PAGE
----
A Beginner’s Guide on How to Write Scary Stories

Figure 1. source

There is one main rule to remember when writing stories: they have to sound as real as possible. I know what you’re thinking now. “The stories I liked when I was a kid didn’t sound real.” They did back then. Children have a huge fantasy, which is why children stories have more flexibility in the “real” category. When you’re writing for adult readers, the limits are narrower, and you have to stay within them. There’s still a lot of space for imagination.

Do you want to write a scary story? You may be considering book publishing as an option, but maybe it’s just an assignment you got for school. You can use a story idea generator to get a starting idea, but that won’t be enough.

Tips on How to Write Horror Stories

  1. Think of Your Greatest Fear and Use It as the Story’s Foundation

What’s your greatest fear? I often have nightmares involving rats and earthquakes and I can think of dozens of scary situations that would give you chills, too.

What gets you off your balance? Think of the scariest setting, creature, and actions you’re afraid of. When you tap into your fears and you express why they are so scary, you’ll make the readers afraid, too.

  1. Choose Your Characters

The scary character can be a demon, a killer, a rat, or anything else. Many writers are surprised to know that scary text stories don’t need scary characters. You can go for normal characters and describe a scary situation. Here’s an example:

They went out to play hide and seek, just like every other summer night. The innocent game caused a fierce fight between two of the boys. Andrew was bigger, so it wasn’t hard for him to overpower little Peter. Martin stood by and cheered for his brother Andrew. Suddenly, Peter fell on the ground with a bleeding face and stopped moving.

  • Don’t be a little kid, Peter! Don’t pretend!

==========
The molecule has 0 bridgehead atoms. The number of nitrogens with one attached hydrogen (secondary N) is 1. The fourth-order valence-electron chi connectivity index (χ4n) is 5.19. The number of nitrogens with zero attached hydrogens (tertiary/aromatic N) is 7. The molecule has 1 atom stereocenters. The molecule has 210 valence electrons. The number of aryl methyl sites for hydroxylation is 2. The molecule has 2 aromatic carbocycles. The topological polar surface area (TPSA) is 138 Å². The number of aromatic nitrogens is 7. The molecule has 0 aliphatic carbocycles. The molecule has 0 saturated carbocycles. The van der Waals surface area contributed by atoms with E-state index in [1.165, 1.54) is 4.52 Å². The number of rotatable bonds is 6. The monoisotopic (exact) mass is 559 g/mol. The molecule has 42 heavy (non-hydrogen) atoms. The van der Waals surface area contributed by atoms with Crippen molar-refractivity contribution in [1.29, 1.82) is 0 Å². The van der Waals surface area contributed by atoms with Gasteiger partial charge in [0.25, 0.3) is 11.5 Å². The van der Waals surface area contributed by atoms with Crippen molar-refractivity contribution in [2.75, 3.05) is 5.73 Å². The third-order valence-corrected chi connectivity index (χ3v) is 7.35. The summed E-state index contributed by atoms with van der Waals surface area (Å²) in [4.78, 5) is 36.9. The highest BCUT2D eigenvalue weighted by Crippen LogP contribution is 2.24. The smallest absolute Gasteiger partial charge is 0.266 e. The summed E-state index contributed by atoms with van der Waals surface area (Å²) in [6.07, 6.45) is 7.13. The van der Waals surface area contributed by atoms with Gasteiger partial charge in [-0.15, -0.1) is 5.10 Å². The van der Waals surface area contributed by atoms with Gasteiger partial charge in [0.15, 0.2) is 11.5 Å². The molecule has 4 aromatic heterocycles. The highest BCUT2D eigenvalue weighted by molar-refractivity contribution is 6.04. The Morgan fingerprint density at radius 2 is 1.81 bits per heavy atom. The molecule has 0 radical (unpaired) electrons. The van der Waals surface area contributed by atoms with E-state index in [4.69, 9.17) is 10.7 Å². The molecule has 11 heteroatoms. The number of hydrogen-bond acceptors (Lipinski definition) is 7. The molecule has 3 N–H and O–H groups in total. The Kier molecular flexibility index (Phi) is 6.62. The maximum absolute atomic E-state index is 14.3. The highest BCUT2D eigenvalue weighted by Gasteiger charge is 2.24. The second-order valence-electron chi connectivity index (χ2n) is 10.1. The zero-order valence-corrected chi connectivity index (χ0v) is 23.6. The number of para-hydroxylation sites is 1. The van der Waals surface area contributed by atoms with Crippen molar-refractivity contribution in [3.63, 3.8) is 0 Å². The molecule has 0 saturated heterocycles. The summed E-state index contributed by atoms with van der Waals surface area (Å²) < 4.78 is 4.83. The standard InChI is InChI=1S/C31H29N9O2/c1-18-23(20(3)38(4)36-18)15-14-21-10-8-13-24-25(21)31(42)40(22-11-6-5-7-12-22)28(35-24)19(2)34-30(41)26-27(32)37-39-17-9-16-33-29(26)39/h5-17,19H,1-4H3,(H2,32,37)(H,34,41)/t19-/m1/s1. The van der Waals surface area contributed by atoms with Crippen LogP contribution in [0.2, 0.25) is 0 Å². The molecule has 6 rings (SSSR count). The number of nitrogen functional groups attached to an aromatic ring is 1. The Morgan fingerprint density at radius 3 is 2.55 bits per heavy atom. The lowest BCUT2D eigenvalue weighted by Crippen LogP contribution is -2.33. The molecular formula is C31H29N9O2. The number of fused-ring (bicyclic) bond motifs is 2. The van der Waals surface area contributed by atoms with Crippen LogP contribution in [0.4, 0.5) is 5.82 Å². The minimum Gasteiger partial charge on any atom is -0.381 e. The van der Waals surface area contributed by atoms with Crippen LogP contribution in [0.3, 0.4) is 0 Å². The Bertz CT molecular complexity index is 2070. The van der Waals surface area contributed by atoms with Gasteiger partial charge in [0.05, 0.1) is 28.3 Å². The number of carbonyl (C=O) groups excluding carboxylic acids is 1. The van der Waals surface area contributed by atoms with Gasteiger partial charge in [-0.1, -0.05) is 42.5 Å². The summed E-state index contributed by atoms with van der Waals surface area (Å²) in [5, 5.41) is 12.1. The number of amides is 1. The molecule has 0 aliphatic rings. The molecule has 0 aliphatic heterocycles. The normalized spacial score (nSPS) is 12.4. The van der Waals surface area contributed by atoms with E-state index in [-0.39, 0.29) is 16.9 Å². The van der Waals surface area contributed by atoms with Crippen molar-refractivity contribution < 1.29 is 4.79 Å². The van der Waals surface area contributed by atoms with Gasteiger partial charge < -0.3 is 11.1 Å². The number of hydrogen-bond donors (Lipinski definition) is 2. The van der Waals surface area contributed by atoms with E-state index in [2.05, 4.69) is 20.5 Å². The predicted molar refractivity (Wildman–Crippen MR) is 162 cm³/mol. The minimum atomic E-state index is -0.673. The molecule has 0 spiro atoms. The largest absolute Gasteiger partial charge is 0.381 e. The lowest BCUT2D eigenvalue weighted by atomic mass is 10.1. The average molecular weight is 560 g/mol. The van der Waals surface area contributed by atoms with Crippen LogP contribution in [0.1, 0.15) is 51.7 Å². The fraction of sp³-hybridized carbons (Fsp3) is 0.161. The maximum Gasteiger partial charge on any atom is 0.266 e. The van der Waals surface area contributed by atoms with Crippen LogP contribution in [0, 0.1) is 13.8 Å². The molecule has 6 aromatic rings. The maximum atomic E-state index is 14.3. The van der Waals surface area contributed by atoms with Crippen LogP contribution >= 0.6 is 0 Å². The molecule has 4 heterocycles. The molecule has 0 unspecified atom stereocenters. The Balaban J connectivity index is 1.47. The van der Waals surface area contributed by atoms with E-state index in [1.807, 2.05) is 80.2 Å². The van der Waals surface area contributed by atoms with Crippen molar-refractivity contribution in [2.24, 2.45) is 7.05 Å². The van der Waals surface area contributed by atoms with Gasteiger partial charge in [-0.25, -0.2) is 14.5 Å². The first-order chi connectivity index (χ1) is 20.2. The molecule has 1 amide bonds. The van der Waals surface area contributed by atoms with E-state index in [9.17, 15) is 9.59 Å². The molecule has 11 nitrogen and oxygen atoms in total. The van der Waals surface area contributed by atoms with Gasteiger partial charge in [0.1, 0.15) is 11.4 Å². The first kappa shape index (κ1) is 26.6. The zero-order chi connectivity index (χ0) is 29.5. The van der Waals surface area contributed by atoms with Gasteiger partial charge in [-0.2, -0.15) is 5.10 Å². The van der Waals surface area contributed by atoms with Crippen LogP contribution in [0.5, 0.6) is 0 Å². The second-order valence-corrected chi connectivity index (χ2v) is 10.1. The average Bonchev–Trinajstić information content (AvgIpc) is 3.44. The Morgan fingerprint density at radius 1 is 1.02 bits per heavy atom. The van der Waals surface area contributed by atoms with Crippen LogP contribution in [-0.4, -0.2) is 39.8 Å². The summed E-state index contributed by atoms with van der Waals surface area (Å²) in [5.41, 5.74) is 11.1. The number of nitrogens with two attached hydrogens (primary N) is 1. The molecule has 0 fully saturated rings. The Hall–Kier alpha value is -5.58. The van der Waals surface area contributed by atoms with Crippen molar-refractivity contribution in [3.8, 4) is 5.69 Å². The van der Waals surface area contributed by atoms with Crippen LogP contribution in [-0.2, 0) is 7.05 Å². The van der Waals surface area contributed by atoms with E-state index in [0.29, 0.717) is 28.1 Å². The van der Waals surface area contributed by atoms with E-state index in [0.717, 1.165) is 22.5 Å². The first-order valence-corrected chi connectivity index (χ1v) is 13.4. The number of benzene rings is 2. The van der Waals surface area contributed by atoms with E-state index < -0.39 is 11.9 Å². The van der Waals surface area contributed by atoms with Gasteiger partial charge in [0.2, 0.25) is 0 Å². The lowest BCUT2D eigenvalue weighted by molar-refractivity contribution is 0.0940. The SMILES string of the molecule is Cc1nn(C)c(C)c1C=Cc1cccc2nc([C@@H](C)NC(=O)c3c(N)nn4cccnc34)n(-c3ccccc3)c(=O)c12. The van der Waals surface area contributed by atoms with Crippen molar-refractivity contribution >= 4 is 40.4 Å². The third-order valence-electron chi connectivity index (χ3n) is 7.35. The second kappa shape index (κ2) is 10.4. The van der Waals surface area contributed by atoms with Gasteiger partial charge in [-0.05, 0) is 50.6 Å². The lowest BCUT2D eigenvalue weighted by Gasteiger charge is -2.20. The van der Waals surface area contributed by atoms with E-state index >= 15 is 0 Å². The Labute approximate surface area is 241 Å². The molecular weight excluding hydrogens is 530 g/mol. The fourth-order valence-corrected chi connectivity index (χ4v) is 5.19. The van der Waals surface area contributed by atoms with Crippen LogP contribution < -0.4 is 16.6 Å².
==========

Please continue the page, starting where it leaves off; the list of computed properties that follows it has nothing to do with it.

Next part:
Peter didn’t move…

  • You can’t tell anyone about this, – Andrew said to Martin and they both got lost into the night.   
  1. Ask for a Reader’s Opinion

If this is an important short story that’s supposed to get published or get you a grade, you need someone to give you feedback on it. You can ask a friend to read it and tell you what they think. But if your friend is not an experienced reader or writer, you can’t take their feedback for granted.

It’s better to hire one of those Australian services that offer assistance with your essay. These professional writers can help you take your initial idea further. If your story is already ready, you can hire an editor at the same website. When you get a pro’s opinion, you’ll know how to make the story better.

  1. The Ending Has to Be Masterful

Short scary stories usually don’t have a happy ending. You want to leave your reader with a grudge in their throat. As you build up to the climax, you should give your characters more problems and more fear than they can handle. It’s okay to exaggerate, but keep things as real as possible. If your story gets out of proportion, it will seem like a fantasy and the reader won’t be afraid of the scenes.

At the end, you should give your main characters a moment of realization. Just like in the story above, when Andrew and Martin realized that Peter was dead. Then, leave some space for the reader to wonder what happened. Don’t bring all the details out in the open. In the story about Andrew, Martin and Peter, we don’t know what happened to Andrew and Martin once they left the scene. As they ran into the night, they might wander into the woods and get lost. Maybe they were too afraid and too ashamed to face their parents, so they decided never to go back. What happened to Peter’s body? Was he really dead in the first place?

Many questions remain unanswered, and that’s exactly why the story is scary. The reader assumes the worst.

Are You Ready to Write?

If you’re not quite ready to write your scary story, you should read first. Edgar Allan Poe wrote chilling stories that will get you inspired.

But don’t wait too long! Writing is not scary at all. It’s fun! No one has to read your story if you don’t like it. Write it anyway. As you keep practicing, you’ll gain more confidence.


BIO: Emma Rundle is a blogger and academic writer. She’s written and edited many stories so far. With her tips, she wants to inspire people at all ages to work on their writing skills.